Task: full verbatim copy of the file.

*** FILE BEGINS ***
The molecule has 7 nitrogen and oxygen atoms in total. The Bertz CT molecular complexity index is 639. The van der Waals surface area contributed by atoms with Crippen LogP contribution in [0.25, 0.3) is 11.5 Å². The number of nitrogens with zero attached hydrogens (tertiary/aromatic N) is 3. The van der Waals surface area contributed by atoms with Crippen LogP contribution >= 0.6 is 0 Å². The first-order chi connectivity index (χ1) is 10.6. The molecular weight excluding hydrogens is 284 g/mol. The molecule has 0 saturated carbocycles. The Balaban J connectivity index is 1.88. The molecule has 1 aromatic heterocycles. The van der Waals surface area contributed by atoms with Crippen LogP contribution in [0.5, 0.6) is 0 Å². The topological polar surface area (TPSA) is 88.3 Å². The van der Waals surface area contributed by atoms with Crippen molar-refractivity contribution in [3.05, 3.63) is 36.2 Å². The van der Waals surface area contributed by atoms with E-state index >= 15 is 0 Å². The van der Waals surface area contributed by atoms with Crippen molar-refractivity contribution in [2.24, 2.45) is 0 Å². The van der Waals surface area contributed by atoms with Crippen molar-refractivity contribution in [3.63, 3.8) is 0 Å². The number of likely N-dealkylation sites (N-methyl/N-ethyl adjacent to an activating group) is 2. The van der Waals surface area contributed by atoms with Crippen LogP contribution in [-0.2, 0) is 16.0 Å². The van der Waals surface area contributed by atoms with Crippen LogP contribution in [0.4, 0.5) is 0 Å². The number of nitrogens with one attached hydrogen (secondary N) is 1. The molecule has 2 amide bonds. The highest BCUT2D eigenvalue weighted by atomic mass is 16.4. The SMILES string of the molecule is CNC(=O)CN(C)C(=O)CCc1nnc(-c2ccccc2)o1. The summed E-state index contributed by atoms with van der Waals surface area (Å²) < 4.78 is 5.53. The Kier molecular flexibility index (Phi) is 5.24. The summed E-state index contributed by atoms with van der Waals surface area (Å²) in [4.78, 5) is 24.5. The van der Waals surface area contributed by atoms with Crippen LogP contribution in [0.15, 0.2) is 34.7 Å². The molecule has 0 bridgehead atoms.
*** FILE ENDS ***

The molecule has 7 nitrogen and oxygen atoms in total. The Bertz CT molecular complexity index is 639. The van der Waals surface area contributed by atoms with Crippen LogP contribution in [0.25, 0.3) is 11.5 Å². The number of nitrogens with zero attached hydrogens (tertiary/aromatic N) is 3. The van der Waals surface area contributed by atoms with Crippen LogP contribution >= 0.6 is 0 Å². The first-order chi connectivity index (χ1) is 10.6. The molecular weight excluding hydrogens is 284 g/mol. The molecule has 0 saturated carbocycles. The Balaban J connectivity index is 1.88. The molecule has 1 aromatic heterocycles. The van der Waals surface area contributed by atoms with Crippen LogP contribution in [0.5, 0.6) is 0 Å². The topological polar surface area (TPSA) is 88.3 Å². The van der Waals surface area contributed by atoms with Crippen molar-refractivity contribution in [3.05, 3.63) is 36.2 Å². The van der Waals surface area contributed by atoms with E-state index >= 15 is 0 Å². The van der Waals surface area contributed by atoms with Crippen molar-refractivity contribution in [2.24, 2.45) is 0 Å². The van der Waals surface area contributed by atoms with Crippen molar-refractivity contribution in [3.63, 3.8) is 0 Å². The number of likely N-dealkylation sites (N-methyl/N-ethyl adjacent to an activating group) is 2. The van der Waals surface area contributed by atoms with Crippen LogP contribution in [-0.2, 0) is 16.0 Å². The van der Waals surface area contributed by atoms with Crippen LogP contribution in [0.4, 0.5) is 0 Å². The number of nitrogens with one attached hydrogen (secondary N) is 1. The molecule has 2 amide bonds. The highest BCUT2D eigenvalue weighted by atomic mass is 16.4. The SMILES string of the molecule is CNC(=O)CN(C)C(=O)CCc1nnc(-c2ccccc2)o1. The summed E-state index contributed by atoms with van der Waals surface area (Å²) < 4.78 is 5.53. The Kier molecular flexibility index (Phi) is 5.24. The summed E-state index contributed by atoms with van der Waals surface area (Å²) in [4.78, 5) is 24.5. The van der Waals surface area contributed by atoms with Crippen LogP contribution in [0.15, 0.2) is 34.7 Å². The molecule has 0 bridgehead atoms.